Quirpon Island is steeped in mystery and intrigue…there is the French sea captain who died here in 1861; the tragic tale of Marguerite, exiled here by her uncle when she became pregnant out of wedlock on board her uncle’s ship; Dead Sailor’s Pit where 6 shipwrecked sailors succumbed to exposure after huddling for days against winter storms; and the legendary beasts and demons said to torment ships and wayward seafarers in the 16th and 17th centuries.
Eager to experience the mystique of the island, Bob and I suited up and went for a walk. A couple of trails lead toward the plateau and along the cliffs, but fierce winds had us avoiding the edge.
Quirpon Island is magnificent in its barren windswept harshness. We were a captive audience there amid the rugged, raw landscape that seemed suitable for neither man nor beast,
yet a healthy growth of native plants, nourished by pockets of freshwater, softened the landscape and proved their tenacity to withstand the brutal conditions.
In the dwindling daylight, the lichens and other low-growing plants transformed stretches of bare rock into a tapestry of copper, ivory and green.
Bob and I didn’t venture too far given the hour and eventually retraced our steps to the boat landing. Small tidal pools held some surprises for us. Bob found a couple of Sea Urchins and what resembled chunks of coral.
The fox was watching us from a high vantage point further along one trail where we also caught a glimpse of her playful pup peaking over the hill. Snow remaining in several crevasses was contributing to the nighttime chill and growing blanket of fog.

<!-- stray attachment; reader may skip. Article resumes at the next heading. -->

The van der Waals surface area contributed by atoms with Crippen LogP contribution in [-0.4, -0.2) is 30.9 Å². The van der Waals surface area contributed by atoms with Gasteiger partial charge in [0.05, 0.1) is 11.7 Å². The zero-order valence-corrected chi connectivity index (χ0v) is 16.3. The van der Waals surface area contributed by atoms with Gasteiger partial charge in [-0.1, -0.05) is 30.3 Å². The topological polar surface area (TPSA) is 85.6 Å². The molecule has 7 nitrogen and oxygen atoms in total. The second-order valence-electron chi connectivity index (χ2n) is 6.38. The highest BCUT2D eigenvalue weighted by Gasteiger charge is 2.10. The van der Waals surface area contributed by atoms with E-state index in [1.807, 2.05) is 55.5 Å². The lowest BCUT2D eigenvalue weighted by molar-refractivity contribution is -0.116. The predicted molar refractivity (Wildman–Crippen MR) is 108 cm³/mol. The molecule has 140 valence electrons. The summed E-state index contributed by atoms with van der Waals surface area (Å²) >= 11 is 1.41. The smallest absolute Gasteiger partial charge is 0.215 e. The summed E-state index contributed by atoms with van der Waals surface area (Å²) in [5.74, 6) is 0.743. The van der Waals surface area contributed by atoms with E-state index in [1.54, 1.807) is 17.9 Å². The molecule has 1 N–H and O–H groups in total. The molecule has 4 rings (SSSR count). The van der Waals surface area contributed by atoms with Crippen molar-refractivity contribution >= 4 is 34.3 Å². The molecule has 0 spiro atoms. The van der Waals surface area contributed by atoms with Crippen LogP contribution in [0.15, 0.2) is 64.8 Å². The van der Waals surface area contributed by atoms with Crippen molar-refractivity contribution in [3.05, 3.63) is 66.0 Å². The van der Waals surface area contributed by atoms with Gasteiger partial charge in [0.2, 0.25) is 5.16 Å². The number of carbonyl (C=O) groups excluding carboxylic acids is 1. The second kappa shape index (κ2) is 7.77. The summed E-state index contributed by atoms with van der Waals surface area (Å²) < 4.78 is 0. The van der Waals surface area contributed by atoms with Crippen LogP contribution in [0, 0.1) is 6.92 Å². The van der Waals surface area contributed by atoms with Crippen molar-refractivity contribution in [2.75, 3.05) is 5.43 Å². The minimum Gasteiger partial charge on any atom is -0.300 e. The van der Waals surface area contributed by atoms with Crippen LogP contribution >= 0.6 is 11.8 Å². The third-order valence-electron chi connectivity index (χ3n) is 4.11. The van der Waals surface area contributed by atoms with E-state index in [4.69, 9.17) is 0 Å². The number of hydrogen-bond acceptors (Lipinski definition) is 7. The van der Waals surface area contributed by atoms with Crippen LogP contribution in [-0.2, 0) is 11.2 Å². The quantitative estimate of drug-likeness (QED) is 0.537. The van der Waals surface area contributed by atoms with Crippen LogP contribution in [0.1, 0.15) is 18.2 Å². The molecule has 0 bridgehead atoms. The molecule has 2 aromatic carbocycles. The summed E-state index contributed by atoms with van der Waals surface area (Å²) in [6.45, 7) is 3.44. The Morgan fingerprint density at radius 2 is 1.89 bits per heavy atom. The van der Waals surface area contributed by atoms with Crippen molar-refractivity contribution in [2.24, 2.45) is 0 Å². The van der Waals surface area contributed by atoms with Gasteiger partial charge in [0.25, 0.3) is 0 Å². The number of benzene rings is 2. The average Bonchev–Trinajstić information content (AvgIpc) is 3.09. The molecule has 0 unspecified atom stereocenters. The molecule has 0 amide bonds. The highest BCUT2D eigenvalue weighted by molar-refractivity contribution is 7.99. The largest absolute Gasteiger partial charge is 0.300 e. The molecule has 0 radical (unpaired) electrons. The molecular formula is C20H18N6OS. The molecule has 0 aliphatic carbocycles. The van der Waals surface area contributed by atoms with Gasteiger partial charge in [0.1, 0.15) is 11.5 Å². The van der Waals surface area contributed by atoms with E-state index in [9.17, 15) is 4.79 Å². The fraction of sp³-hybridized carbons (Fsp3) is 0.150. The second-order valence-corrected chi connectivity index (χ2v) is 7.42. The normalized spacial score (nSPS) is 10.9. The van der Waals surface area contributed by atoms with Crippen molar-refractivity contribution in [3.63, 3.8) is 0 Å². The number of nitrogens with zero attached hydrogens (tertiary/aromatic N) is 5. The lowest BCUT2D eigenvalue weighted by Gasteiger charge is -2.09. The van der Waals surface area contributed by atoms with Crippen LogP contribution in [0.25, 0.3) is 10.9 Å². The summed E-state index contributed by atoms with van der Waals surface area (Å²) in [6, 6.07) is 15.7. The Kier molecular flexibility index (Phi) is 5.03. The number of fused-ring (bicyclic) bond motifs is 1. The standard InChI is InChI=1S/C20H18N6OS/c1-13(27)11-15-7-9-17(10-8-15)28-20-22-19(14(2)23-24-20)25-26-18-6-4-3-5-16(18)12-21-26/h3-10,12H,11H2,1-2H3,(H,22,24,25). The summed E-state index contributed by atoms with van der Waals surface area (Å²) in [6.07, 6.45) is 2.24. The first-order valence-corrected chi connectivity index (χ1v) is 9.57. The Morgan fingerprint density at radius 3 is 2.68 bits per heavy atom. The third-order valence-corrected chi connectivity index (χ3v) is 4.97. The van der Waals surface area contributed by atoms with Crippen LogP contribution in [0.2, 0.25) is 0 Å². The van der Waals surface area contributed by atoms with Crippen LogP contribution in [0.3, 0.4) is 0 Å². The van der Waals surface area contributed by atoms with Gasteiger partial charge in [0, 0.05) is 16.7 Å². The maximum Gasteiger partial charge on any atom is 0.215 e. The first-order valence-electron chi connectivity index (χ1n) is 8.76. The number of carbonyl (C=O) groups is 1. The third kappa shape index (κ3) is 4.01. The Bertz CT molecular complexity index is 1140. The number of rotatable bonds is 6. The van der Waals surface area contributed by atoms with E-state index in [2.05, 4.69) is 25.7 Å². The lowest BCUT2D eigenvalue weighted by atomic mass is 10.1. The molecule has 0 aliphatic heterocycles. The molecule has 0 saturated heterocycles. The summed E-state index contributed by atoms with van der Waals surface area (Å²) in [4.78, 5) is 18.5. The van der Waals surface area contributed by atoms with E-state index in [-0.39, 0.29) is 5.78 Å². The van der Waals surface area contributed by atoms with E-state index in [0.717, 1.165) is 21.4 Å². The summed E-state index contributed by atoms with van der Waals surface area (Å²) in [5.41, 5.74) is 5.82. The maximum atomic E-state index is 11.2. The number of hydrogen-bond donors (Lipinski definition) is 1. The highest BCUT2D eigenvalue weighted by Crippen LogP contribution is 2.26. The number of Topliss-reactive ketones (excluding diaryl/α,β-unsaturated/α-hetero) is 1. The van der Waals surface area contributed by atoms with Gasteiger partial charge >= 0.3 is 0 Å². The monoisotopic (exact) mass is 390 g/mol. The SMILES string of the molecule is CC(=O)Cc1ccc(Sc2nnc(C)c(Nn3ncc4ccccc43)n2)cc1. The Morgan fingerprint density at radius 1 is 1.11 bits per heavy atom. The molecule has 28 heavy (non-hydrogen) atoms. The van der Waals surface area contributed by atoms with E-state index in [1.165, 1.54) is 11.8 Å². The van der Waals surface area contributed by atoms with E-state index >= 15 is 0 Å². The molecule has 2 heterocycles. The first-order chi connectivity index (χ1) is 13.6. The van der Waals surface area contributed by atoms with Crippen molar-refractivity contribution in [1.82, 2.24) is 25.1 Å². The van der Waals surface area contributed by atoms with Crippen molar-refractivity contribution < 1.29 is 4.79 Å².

It wasn’t far from our minds the warning that, once darkness falls, it is total with only the flash of the lighthouse beacon to guide us home. We hastened back to the Guest House.
Neither the fog horn nor the pounding surf at the base of the cliffs disturbed our sleep, and next morning, we were met with a thick veil of fog as we left the Guest House door to walk to the Lightkeeper’s House for breakfast.
Quirpon Island is blanketed with peat bogs and pools of water, so we changed into rubber boots to be prepared for the soggy conditions.
Many options were open to us for a hike, each to a point of interest on the island. These include the foundations of ancient sod huts used by the Vikings, and the site of the original settlement, L’Anse au Pigeon, a quiet and prosperous fishing village that was dreadfully impacted by a sinister murderer in 1929 before finally being abandoned in 1943. Bob and I struck out on the Red Trail to Pigeon Cove.
As fog drifted in and out, Bob and I wondered if we might catch a glimpse of Marguerite’s ghost said to still be walking the island; others have seen it. Though she eventually was rescued by a passing ship and taken home to France, Marguerite’s spirit haunts the island after 3 tortuous years spent there in the 1500s.
From the west shore of Pigeon Cove, we got a glimpse of Earl Pilgrim’s cabin on the opposite side of the Cove. One time, a Polar Bear came onshore from an iceberg or ice floe, broke into the author’s cabin and dragged out the mattresses.
As if to support the story of wayward Polar Bears, we shortly thereafter discovered the carcasses of 2 dead seals.
The island was pretty much fogged in by the time we returned to the Inn for lunch. This small outbuilding, gaily painted in white with bright red trim, added a touch of colour to the hazy view.
Using the map provided, Bob and I set out after lunch for Cod Cove 2.5 kilometres distant. Despite the close proximity, our explorations made for a lengthy afternoon.